For seven decades, a Fresno archery group has been a staple for Valley families who come together to enjoy the sport.
The Fresno Field Archers (known as the Fresno Target Archers until 1956), own a hidden gem in the Sierra foothills — a 37-acre range in Dunlap, 45 miles east of Fresno.
The range, which will host the annual Gene Foster Traditional Rendezvous on Saturday and Sunday, is laid out among rolling hills, boulders, overgrown brush and trees to provide a near-perfect environment for bowhunters.
But the bowhunters don't actually hunt, at least the Fresno Field Archers don't.
The range features 60 targets across two courses — red and white — at distances of 20 to 100 yards.
The Bee caught up with president Darwin Rhodes and longtime member Keith Neal about their upcoming shoot, the science behind archery and what the sport means to families.
Question: What can people expect at the Gene Foster Traditional Rendezvous?
Rhodes: The Gene Foster shoot is an all-traditional shoot that features 3D animal targets from unmarked distances. The targets are anywhere between 30 to 100 yards away, over gorges and through trees. We have a variety of contests that test competitors' accuracy and speed. We'll have moving and pop-up targets and dozens of vendors, leather workers and people who enjoy the sport.
Neal: It's a family event. Friday nights we'll have a Dutch Oven Cookoff and people will bring out different meals. We'll have arrow and bow-making contests. Musicians will go into the clubhouse. Some families will camp out there. It's a real fun time. It's almost like a carnival.
When is the range open?
Rhodes: Members have full access to the range whenever they want. We have a clubhouse with a kitchen, BBQ pit, showers, restrooms and you can camp on the grounds, too.
How much are memberships and what do they include?
Rhodes: Families can buy a one-year membership for the entire family for $50. A single one-year membership is $35. They are "working" memberships, meaning they have to be involved in Fresno Field Archers. They have to attend at least three monthly events, three meetings, three club shoots a year, and work at least one of the major shoots. Membership includes full access to the range and its facilities whenever you'd like.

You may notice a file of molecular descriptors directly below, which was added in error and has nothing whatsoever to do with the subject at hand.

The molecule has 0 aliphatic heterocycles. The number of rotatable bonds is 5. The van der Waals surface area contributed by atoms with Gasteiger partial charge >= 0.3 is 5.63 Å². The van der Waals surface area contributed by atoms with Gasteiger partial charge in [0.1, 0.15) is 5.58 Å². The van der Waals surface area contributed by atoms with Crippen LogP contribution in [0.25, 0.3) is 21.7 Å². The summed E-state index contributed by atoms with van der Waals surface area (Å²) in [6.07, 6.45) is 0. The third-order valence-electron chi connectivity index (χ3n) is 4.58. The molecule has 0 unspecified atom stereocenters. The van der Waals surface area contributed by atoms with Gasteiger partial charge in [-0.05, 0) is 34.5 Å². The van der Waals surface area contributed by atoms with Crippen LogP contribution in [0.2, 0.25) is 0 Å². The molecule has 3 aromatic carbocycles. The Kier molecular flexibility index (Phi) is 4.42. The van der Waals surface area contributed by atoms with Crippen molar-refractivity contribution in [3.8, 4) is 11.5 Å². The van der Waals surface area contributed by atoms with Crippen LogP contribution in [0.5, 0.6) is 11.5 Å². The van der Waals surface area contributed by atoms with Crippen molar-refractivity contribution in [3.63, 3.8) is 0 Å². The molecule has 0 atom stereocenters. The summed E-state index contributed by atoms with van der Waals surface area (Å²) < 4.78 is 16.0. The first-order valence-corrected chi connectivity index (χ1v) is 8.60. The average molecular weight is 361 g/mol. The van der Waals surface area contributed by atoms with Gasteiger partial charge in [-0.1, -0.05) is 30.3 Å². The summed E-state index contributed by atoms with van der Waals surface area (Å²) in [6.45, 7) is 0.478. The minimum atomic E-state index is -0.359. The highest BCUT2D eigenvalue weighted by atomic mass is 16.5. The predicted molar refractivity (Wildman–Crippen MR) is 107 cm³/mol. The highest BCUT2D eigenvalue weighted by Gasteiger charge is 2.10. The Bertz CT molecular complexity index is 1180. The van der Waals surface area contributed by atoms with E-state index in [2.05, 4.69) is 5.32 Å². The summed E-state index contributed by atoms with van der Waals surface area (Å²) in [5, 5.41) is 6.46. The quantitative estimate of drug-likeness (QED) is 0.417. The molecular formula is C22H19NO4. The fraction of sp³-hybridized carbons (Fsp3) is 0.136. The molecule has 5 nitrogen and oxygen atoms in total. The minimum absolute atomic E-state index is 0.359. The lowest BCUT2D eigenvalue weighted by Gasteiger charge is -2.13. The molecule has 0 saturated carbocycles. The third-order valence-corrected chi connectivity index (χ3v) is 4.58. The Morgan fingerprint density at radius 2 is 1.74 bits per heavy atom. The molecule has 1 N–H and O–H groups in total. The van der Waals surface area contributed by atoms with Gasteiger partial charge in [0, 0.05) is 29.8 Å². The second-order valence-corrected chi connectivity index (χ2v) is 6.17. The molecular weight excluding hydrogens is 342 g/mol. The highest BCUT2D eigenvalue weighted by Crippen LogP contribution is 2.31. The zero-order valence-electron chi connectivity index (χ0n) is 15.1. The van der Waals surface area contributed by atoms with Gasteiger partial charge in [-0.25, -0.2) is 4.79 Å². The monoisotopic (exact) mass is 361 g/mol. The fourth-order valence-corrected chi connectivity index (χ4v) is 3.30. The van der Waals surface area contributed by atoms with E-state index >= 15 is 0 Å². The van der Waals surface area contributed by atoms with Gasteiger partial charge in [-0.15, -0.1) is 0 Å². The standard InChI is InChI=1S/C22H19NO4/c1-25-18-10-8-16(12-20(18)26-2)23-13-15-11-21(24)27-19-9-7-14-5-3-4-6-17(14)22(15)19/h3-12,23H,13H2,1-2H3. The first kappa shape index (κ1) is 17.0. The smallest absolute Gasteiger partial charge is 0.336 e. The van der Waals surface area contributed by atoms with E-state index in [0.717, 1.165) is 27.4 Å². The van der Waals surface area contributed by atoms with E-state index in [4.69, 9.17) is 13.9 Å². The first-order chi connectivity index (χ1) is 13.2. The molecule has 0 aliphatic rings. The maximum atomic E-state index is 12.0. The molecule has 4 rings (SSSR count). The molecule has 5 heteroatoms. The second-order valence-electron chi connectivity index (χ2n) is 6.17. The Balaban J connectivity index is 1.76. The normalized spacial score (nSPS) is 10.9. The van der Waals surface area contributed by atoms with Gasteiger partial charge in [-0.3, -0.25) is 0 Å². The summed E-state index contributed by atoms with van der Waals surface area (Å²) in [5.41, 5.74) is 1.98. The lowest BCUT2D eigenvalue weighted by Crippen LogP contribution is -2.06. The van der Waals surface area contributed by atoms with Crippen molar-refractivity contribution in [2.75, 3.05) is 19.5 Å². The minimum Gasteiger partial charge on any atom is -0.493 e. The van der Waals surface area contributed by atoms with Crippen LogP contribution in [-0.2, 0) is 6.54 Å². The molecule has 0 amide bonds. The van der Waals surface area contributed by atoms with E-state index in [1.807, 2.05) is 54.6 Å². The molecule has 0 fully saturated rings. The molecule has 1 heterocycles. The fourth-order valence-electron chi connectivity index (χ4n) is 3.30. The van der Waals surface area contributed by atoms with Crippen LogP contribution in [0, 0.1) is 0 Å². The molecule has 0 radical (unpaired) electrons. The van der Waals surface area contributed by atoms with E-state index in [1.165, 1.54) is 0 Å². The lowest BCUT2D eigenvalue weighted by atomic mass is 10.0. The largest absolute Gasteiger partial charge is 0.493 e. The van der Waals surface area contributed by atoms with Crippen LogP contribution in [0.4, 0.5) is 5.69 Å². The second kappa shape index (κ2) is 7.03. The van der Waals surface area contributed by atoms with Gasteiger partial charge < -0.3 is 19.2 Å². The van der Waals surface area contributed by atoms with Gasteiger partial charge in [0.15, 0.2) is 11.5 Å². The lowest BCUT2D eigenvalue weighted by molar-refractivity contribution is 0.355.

What brings families to join the Fresno Field Archers?
Neal: The range aspect is amazing. I don't know anywhere else in the Valley you can pay $50 a year and can camp, shoot, and, if you want, compete. It's a great activity for the whole family. My wife, Laura, shoots, and so do my two sons. That's what makes it so enjoyable. It's something we can do together.
What kinds of bows do people shoot with?
Rhodes: I use a compound bow but there are also traditional bows. Compounds are more advanced and use cables and pulleys to shoot the arrow.
Neal: I use the traditional equipment. It's the equivalent to fly-fishing to the angler; it's just one of those things you're drawn to. We make our own drawstrings, arrows and bows. Either way, if it's modern equipment or traditional, it's no easy task shooting an arrow.
What is the challenge in shooting an arrow?
Rhodes: Hunting is too easy. Archery is a mind game. It's 80% mental and 20% physical. People think it's easy like "The Hunger Games," but it's a lot harder than it seems in the movies. Regardless, your worst day at the range will always be better than your best day at work.
Neal: It's tougher than it looks. Once you pick it up, it's fun. It's one of those things where you're always trying to get better and it always gets you up. It takes a lot of dedication and hard work.
The reporter can be reached at (559) 441-6401 or email@example.com.